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Here are five must-read Clinton-Yeltsin exchanges from with the 600 pages released by the Clinton Library.

Via RT

Clinton sends ‘his people’ to get Yeltsin elected

Amid unceasing allegations of nefarious Russian influence in the 2016 presidential election, the Clinton-Yeltsin exchanges reveal how the US government threw its full weight behind Boris – in Russian parliamentary elections as well as for the 1996 reelection campaign, which he approached with 1-digit ratings.

For example, a transcript from 1993 details how Clinton offered to help Yeltsin in upcoming parliamentary elections by selectively using US foreign aid to shore up support for the Russian leader’s political allies.

“What is the prevailing attitude among the regional leaders? Can we do something through our aid package to send support out to the regions?” a concerned Clinton asked.

Yeltsin liked the idea, replying that “this kind of regional support would be very useful.” Clinton then promised to have “his people” follow up on the plan.

In another exchange, Yeltsin asks his US counterpart for a bit of financial help ahead of the 1996 presidential election: “Bill, for my election campaign, I urgently need for Russia a loan of $2.5 billion,” he said. Yeltsin added that he needed the money in order to pay pensions and government wages – obligations which, if left unfulfilled, would have likely led to his political ruin. Yeltsin also asks Clinton if he could “use his influence” to increase the size of an IMF loan to assist him during his re-election campaign.

Yeltsin questions NATO expansion

The future of NATO was still an open question in the years following the collapse of the Soviet Union, and conversations between Clinton and Yeltsin provide an illuminating backdrop to the current state of the curiously offensive ‘defensive alliance’ (spoiler alert: it expanded right up to Russia’s border).

In 1995, Yeltsin told Clinton that NATO expansion would lead to “humiliation” for Russia, noting that many Russians were fearful of the possibility that the alliance could encircle their country.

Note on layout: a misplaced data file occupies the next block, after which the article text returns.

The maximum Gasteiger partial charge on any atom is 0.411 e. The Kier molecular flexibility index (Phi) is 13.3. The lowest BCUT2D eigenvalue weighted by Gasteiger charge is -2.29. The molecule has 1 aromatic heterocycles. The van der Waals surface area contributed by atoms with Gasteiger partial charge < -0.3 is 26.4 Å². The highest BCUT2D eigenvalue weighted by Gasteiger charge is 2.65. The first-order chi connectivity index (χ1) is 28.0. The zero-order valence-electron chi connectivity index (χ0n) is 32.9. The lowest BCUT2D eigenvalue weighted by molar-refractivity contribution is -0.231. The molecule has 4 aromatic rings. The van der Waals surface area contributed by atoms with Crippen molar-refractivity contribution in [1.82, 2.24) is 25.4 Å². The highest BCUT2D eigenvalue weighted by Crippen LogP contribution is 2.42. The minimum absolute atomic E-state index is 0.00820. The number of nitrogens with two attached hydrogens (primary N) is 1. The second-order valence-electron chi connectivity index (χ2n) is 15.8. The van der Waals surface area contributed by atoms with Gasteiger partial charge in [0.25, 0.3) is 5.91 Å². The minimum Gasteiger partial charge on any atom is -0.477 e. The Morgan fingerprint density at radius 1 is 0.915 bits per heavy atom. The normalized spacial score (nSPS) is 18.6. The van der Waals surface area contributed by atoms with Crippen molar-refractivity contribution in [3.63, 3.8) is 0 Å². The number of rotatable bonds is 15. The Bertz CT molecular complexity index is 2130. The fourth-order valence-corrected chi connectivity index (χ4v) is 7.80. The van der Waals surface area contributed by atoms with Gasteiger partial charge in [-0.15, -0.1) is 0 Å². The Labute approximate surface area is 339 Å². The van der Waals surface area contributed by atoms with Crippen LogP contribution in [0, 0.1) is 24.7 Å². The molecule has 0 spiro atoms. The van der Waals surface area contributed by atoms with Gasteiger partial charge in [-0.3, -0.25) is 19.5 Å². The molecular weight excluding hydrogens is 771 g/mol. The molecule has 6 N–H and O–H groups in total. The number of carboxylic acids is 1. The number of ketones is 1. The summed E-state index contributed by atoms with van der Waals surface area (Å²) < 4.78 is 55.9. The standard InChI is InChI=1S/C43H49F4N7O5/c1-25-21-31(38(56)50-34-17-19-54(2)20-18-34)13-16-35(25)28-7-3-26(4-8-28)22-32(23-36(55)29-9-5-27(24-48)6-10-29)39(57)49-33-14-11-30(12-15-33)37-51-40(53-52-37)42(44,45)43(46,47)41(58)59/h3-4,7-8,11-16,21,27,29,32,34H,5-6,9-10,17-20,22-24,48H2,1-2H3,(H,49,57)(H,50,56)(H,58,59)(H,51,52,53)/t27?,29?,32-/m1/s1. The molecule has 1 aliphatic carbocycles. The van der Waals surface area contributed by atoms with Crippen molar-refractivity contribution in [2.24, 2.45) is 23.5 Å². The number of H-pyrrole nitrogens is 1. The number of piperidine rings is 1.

“It’s a new form of encirclement if the one surviving Cold War bloc expands right up to the borders of Russia. Many Russians have a sense of fear. What do you want to achieve with this if Russia is your partner? They ask. I ask it too: Why do you want to do this?” Yeltsin asked Clinton.

As the documents show, Yeltsin insisted that Russia had “no claims on other countries,” adding that it was “unacceptable” that the US was conducting naval drills near Crimea.

“It is as if we were training people in Cuba. How would you feel?” Yeltsin asked. The Russian leader then proposed a “gentleman’s agreement” that no former Soviet republics would join NATO.

Clinton refused the offer, saying: “I can’t make the specific commitment you are asking for. It would violate the whole spirit of NATO. I’ve always tried to build you up and never undermine you.”

NATO bombing of Yugoslavia turns Russia against the West

Although Clinton and Yeltsin enjoyed friendly relations, NATO’s bombing of Yugoslavia tempered Moscow’s enthusiastic partnership with the West.

“Our people will certainly from now have a bad attitude with regard to America and with NATO,” the Russian president told Clinton in March 1999. “I remember how difficult it was for me to try and turn the heads of our people, the heads of the politicians towards the West, towards the United States, but I succeeded in doing that, and now to lose all that.”

Yeltsin urged Clinton to renounce the strikes, for the sake of “our relationship” and “peace in Europe.”

“It is not known who will come after us and it is not known what will be the road of future developments in strategic nuclear weapons,” Yeltsin reminded his US counterpart.

But Clinton wouldn’t cede ground.

“Milosevic is still a communist dictator and he would like to destroy the alliance that Russia has built up with the US and Europe and essentially destroy the whole movement of your region toward democracy and go back to ethnic alliances. We cannot allow him to dictate our future,” Clinton told Yeltsin.

Yeltsin asks US to ‘give Europe to Russia’

One exchange that has been making the rounds on Twitter appears to show Yeltsin requesting that Europe be “given” to Russia during a meeting in Istanbul in 1999. However, it’s not quite what it seems.

“I ask you one thing,” Yeltsin says, addressing Clinton. “Just give Europe to Russia. The US is not in Europe. Europe should be in the business of Europeans.”

However, the request is slightly less sinister than it sounds when put into context: The two leaders were discussing missile defense, and Yeltsin was arguing that Russia – not the US – would be a more suitable guarantor of Europe’s security.

“We have the power in Russia to protect all of Europe, including those with missiles,” Yeltsin told Clinton.

Clinton on Putin: ‘He’s very smart’

Perhaps one of the most interesting exchanges takes place when Yeltsin announces to Clinton his successor, Vladimir Putin.

In a conversation with Clinton from September 1999, Yeltsin describes Putin as “a solid man,” adding: “I am sure you will find him to be a highly qualified partner.”

A month later, Clinton asks Yeltsin who will win the Russian presidential election.

“Putin, of course. He will be the successor to Boris Yeltsin. He’s a democrat, and he knows the West.”

“He’s very smart,” Clinton remarks.